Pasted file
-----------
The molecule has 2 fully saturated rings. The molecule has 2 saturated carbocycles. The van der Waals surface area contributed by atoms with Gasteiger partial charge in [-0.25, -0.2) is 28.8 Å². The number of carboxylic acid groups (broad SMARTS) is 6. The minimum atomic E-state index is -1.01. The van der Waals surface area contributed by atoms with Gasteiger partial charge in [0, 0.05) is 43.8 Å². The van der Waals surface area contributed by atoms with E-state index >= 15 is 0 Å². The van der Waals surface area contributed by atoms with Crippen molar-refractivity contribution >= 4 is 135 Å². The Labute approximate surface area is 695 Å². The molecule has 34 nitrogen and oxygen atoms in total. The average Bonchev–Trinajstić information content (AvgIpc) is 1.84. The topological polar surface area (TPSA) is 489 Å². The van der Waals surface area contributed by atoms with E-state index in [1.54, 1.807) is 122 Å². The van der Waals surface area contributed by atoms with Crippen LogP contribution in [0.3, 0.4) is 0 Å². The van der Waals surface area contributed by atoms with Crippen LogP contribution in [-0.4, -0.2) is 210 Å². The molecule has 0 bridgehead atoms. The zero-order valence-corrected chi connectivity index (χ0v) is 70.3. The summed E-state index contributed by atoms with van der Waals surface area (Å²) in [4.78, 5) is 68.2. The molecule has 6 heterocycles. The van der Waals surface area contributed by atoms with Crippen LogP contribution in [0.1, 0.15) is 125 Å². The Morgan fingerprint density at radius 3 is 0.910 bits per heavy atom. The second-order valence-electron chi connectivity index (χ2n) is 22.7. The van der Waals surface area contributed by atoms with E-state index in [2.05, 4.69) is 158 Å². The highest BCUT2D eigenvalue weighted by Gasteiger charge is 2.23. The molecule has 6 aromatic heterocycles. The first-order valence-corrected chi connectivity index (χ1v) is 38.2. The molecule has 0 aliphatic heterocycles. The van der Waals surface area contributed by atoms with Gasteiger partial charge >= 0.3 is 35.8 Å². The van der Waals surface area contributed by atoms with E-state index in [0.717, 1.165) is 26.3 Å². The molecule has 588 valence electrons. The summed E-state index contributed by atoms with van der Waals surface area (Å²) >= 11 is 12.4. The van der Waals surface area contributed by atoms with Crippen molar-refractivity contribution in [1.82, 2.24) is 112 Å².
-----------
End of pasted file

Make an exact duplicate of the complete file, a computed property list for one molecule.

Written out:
The molecule has 2 fully saturated rings. The molecule has 2 saturated carbocycles. The van der Waals surface area contributed by atoms with Gasteiger partial charge in [-0.25, -0.2) is 28.8 Å². The number of carboxylic acid groups (broad SMARTS) is 6. The minimum atomic E-state index is -1.01. The van der Waals surface area contributed by atoms with Gasteiger partial charge in [0, 0.05) is 43.8 Å². The van der Waals surface area contributed by atoms with E-state index >= 15 is 0 Å². The van der Waals surface area contributed by atoms with Crippen molar-refractivity contribution >= 4 is 135 Å². The Labute approximate surface area is 695 Å². The molecule has 34 nitrogen and oxygen atoms in total. The average Bonchev–Trinajstić information content (AvgIpc) is 1.84. The topological polar surface area (TPSA) is 489 Å². The van der Waals surface area contributed by atoms with E-state index in [1.54, 1.807) is 122 Å². The van der Waals surface area contributed by atoms with Crippen LogP contribution in [0.3, 0.4) is 0 Å². The van der Waals surface area contributed by atoms with Crippen LogP contribution in [-0.4, -0.2) is 210 Å². The molecule has 0 bridgehead atoms. The zero-order valence-corrected chi connectivity index (χ0v) is 70.3. The summed E-state index contributed by atoms with van der Waals surface area (Å²) in [4.78, 5) is 68.2. The molecule has 6 heterocycles. The van der Waals surface area contributed by atoms with Crippen LogP contribution in [0.1, 0.15) is 125 Å². The Morgan fingerprint density at radius 3 is 0.910 bits per heavy atom. The second-order valence-electron chi connectivity index (χ2n) is 22.7. The van der Waals surface area contributed by atoms with E-state index in [2.05, 4.69) is 158 Å². The highest BCUT2D eigenvalue weighted by Gasteiger charge is 2.23. The molecule has 6 aromatic heterocycles. The first-order valence-corrected chi connectivity index (χ1v) is 38.2. The molecule has 0 aliphatic heterocycles. The van der Waals surface area contributed by atoms with Gasteiger partial charge >= 0.3 is 35.8 Å². The van der Waals surface area contributed by atoms with E-state index in [0.717, 1.165) is 26.3 Å². The molecule has 588 valence electrons. The summed E-state index contributed by atoms with van der Waals surface area (Å²) >= 11 is 12.4. The van der Waals surface area contributed by atoms with Crippen molar-refractivity contribution in [1.82, 2.24) is 112 Å².